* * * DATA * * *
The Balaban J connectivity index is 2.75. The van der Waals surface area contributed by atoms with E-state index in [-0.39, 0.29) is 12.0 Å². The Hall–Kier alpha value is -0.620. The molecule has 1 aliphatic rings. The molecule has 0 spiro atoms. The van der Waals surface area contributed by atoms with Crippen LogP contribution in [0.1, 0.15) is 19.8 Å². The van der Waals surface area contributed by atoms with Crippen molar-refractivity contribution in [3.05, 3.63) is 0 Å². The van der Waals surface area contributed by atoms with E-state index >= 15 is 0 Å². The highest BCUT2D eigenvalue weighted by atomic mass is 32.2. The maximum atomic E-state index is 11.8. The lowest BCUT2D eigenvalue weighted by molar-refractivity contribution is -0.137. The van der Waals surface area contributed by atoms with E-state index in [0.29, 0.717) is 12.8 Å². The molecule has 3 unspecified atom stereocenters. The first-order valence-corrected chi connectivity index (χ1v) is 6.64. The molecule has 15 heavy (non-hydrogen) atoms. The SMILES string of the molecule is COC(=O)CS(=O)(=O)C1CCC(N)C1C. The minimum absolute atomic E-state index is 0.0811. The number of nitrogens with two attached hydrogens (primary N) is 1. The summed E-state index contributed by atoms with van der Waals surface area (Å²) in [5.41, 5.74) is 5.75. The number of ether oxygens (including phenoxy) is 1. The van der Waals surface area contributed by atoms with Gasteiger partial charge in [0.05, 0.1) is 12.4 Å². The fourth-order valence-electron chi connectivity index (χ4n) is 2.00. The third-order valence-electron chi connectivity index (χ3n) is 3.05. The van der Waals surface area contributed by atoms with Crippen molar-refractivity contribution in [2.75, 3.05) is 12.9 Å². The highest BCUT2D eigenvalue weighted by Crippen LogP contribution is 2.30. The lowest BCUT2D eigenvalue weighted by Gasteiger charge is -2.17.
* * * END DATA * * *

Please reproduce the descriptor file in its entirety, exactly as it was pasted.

The Balaban J connectivity index is 2.75. The van der Waals surface area contributed by atoms with E-state index in [-0.39, 0.29) is 12.0 Å². The Hall–Kier alpha value is -0.620. The molecule has 1 aliphatic rings. The molecule has 0 spiro atoms. The van der Waals surface area contributed by atoms with Crippen LogP contribution in [0.1, 0.15) is 19.8 Å². The van der Waals surface area contributed by atoms with Crippen molar-refractivity contribution in [3.05, 3.63) is 0 Å². The van der Waals surface area contributed by atoms with E-state index >= 15 is 0 Å². The highest BCUT2D eigenvalue weighted by atomic mass is 32.2. The maximum atomic E-state index is 11.8. The lowest BCUT2D eigenvalue weighted by molar-refractivity contribution is -0.137. The van der Waals surface area contributed by atoms with E-state index in [0.29, 0.717) is 12.8 Å². The molecule has 3 unspecified atom stereocenters. The first-order valence-corrected chi connectivity index (χ1v) is 6.64. The molecule has 15 heavy (non-hydrogen) atoms. The SMILES string of the molecule is COC(=O)CS(=O)(=O)C1CCC(N)C1C. The minimum absolute atomic E-state index is 0.0811. The number of nitrogens with two attached hydrogens (primary N) is 1. The summed E-state index contributed by atoms with van der Waals surface area (Å²) in [5.41, 5.74) is 5.75. The number of ether oxygens (including phenoxy) is 1. The van der Waals surface area contributed by atoms with Gasteiger partial charge in [0.05, 0.1) is 12.4 Å². The fourth-order valence-electron chi connectivity index (χ4n) is 2.00. The third-order valence-electron chi connectivity index (χ3n) is 3.05. The van der Waals surface area contributed by atoms with Crippen molar-refractivity contribution in [2.75, 3.05) is 12.9 Å². The highest BCUT2D eigenvalue weighted by Crippen LogP contribution is 2.30. The lowest BCUT2D eigenvalue weighted by Gasteiger charge is -2.17.